McCool was philosophical about the potential impact Cisco's data center expansion will have on current partners.
“We see such a shift in the technology landscape with virtualization that it's creating a new set of challenges that have to be innovated,” he says. “I'm sure those companies are looking at their own vectors of innovation on how to address this. Change brings challenges; challenges hopefully brings innovation. We've decided to embrace the challenge and believe that we can innovate.
“I would think the nature of partnerships in general is going to change,” McCool says. “I think the nature of large organizations, especially solving customer problems, there's going to be a little bit of overlap, a little bit of collaboration.”
Analysts say the company's overall IT ambitions will be Cisco's most daunting hurdle in the coming year.
“Can they really make the credible transition to an IT vendor from a networking vendor?” asks Zeus Kerravala of The Yankee Group. “That is their absolute biggest challenge because that gets them into a whole different set of buying criteria.”
The Unified communications manefesto
A buying criteria Cisco's most familiar with is networking, particularly LAN switches. Cisco's Big Bang switching upgrade, hinted at last spring, will emerge in January and encompass more than just the Catalyst 6500, as initially expected.
The emphasis on Big Bang, the code name for the switching upgrade, will be green and apply to Cisco's entire switching portfolio, says Marie Hattar, vice president of network systems and security solutions at Cisco.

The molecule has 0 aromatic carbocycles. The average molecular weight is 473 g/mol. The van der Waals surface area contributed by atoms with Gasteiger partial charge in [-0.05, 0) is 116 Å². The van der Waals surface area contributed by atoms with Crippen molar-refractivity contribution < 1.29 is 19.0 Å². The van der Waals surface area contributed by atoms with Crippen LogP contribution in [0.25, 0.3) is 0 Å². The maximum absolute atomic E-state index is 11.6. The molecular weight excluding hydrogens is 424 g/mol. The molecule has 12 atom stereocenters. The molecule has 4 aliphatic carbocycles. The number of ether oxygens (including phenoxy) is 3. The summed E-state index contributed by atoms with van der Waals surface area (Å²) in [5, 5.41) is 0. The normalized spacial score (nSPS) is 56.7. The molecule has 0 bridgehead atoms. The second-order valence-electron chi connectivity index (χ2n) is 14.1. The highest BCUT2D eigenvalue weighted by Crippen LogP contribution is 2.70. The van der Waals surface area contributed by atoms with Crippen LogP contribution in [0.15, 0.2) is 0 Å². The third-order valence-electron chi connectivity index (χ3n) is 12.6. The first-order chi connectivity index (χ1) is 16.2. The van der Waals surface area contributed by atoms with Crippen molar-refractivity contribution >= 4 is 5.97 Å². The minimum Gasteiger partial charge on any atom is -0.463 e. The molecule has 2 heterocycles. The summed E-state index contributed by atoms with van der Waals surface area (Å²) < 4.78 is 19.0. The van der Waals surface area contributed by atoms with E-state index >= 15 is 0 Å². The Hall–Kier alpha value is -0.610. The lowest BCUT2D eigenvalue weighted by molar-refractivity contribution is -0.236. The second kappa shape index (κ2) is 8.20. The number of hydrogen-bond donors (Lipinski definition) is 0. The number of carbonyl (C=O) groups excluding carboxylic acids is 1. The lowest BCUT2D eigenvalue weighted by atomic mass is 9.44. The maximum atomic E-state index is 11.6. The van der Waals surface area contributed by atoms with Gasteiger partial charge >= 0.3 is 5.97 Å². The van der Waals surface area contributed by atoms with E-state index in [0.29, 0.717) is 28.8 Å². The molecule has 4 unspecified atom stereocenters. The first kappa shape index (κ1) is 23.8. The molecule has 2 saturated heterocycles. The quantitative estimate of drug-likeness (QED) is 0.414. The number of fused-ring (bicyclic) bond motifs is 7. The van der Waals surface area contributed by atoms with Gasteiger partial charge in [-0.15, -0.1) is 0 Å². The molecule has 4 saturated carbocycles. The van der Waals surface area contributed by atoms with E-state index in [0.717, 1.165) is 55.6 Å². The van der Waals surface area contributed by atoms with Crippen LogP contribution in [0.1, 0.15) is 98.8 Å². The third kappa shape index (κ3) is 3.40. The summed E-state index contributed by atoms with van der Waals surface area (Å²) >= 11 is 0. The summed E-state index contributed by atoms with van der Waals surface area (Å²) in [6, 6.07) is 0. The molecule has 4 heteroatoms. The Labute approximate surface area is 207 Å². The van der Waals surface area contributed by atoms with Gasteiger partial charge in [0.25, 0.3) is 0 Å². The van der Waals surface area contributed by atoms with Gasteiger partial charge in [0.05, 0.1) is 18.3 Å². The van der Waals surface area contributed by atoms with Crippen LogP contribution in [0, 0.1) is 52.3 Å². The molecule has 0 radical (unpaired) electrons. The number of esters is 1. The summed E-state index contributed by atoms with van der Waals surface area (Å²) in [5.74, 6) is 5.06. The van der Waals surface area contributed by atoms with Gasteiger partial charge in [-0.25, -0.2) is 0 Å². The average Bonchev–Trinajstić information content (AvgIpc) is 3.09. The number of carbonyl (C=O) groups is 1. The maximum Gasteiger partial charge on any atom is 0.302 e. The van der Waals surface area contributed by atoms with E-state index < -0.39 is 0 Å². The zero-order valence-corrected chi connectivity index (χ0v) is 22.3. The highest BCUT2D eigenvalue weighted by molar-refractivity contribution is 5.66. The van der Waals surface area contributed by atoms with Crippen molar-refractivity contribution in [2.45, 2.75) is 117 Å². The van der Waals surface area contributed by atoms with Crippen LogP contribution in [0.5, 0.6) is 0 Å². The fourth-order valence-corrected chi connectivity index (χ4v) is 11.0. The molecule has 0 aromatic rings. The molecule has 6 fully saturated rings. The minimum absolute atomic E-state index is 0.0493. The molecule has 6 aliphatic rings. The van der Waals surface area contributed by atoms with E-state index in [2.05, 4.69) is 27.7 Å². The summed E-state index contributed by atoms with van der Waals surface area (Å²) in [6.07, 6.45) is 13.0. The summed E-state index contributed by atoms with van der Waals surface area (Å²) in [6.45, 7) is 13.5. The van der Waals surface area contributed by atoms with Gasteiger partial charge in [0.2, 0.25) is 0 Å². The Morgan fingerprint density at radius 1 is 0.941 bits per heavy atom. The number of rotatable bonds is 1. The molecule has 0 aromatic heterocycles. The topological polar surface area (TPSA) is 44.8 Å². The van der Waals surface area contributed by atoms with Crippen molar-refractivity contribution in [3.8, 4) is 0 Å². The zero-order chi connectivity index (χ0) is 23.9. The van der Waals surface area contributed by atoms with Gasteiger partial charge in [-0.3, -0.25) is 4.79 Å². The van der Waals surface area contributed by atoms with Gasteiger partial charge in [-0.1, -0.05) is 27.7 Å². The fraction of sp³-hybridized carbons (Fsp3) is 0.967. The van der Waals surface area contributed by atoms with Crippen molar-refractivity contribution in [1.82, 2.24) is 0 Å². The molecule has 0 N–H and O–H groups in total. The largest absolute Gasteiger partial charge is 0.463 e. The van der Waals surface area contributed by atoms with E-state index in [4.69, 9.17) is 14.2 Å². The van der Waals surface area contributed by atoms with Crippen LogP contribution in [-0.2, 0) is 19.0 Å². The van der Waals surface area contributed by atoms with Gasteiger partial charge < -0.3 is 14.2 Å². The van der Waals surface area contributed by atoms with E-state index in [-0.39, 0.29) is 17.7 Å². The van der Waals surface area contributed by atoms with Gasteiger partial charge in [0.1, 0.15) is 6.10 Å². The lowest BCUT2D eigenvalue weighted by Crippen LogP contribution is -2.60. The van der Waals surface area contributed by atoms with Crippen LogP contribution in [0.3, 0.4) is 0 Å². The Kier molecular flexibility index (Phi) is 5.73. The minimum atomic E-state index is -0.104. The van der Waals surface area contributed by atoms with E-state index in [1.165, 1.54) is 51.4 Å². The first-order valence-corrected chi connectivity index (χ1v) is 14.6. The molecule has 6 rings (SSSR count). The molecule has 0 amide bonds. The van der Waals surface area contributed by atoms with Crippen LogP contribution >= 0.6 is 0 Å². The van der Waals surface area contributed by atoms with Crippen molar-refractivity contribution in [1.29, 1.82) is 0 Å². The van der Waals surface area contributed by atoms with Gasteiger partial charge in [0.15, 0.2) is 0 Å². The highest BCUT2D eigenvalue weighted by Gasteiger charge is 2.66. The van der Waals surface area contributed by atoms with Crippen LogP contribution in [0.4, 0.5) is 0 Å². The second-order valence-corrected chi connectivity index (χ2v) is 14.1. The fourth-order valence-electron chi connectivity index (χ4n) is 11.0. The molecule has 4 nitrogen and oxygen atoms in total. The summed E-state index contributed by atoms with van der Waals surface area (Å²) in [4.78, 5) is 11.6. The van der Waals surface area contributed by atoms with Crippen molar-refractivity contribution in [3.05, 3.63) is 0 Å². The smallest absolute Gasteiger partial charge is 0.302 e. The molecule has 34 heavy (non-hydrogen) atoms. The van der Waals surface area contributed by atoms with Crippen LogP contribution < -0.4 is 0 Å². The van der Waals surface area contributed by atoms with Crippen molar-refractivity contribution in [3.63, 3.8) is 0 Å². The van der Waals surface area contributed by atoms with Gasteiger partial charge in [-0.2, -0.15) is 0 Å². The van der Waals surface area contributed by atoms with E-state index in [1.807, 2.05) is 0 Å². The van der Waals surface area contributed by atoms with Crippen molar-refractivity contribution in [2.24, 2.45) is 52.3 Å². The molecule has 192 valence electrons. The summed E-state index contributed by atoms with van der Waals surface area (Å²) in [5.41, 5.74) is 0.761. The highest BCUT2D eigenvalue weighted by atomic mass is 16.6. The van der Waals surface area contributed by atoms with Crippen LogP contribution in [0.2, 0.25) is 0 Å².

“It's an evolutionary capability. It's not a new platform,” Hattar said at Cisco's CScape analyst conference here this week. “It's really more tied to green capabilities, and how the network really enables those types of capabilities.”
Hattar would not divulge any further details on Big Bang.
Next year will also see Cisco's collaboration portfolio progress with a new release of its unified communications software that will let companies collaborate with each other.
Cisco's Unified Communications System 7.0, which was unveiled in September, enables companies to collaborate internally. The 2009 release will enable inter-company collaboration among business partners, suppliers and customers, according to Barry O'Sullivan, senior vice president of Cisco's Voice Technology group.
“In 2009, you'll see business-to-business unified communications” from Cisco, O'Sullivan says. “We have 60,000 customers and there's a huge opportunity to connect them all over the Internet.”
The software will enable IT organizations to configure security and quality of service policies for communications with companies they trust, O'Sullivan says. It will employ the Session Initiation Protocol for call setup and allow companies to establish presence “federations” for groups of collaborative workers.
Cisco's WebEx Connect product, which also debuted last September, will be the tool by which these companies can federate, O'Sullivan says.
Cisco has prototypes to demonstrate the capabilities of the new software but no trials as yet. Target trial customers include those in the supply chain and manufacturing verticals, O'Sullivan says.
The system will let users build hybrid premises/on demand intercompany collaboration networks, which combine the capabilities of Cisco's Unified Communications Manager IP telephony platforms and WebEx Internet conferencing system. Video will also be a key component of the system but may not be accessible from mobile devices due to bandwidth limitations of wireless networks, O'Sullivan says.